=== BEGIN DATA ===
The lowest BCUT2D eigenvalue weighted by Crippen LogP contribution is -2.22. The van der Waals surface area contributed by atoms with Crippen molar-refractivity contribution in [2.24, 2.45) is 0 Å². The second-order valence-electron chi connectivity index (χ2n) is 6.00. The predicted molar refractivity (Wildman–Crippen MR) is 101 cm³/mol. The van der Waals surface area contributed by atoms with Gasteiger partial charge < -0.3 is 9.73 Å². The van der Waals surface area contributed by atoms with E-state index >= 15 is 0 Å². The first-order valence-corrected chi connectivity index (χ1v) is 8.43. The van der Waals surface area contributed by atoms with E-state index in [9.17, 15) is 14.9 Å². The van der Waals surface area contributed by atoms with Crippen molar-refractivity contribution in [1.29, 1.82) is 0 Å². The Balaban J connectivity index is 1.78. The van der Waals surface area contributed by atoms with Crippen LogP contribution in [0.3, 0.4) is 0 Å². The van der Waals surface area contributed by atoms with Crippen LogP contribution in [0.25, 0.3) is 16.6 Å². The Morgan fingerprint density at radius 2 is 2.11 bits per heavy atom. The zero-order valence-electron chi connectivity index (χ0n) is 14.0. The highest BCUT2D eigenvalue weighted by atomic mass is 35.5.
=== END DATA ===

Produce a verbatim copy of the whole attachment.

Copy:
The lowest BCUT2D eigenvalue weighted by Crippen LogP contribution is -2.22. The van der Waals surface area contributed by atoms with Crippen molar-refractivity contribution in [2.24, 2.45) is 0 Å². The second-order valence-electron chi connectivity index (χ2n) is 6.00. The predicted molar refractivity (Wildman–Crippen MR) is 101 cm³/mol. The van der Waals surface area contributed by atoms with Gasteiger partial charge < -0.3 is 9.73 Å². The van der Waals surface area contributed by atoms with E-state index >= 15 is 0 Å². The first-order valence-corrected chi connectivity index (χ1v) is 8.43. The van der Waals surface area contributed by atoms with E-state index in [9.17, 15) is 14.9 Å². The van der Waals surface area contributed by atoms with Crippen molar-refractivity contribution in [1.29, 1.82) is 0 Å². The Balaban J connectivity index is 1.78. The van der Waals surface area contributed by atoms with Crippen LogP contribution in [0.3, 0.4) is 0 Å². The van der Waals surface area contributed by atoms with Crippen LogP contribution in [0.25, 0.3) is 16.6 Å². The Morgan fingerprint density at radius 2 is 2.11 bits per heavy atom. The zero-order valence-electron chi connectivity index (χ0n) is 14.0. The highest BCUT2D eigenvalue weighted by atomic mass is 35.5.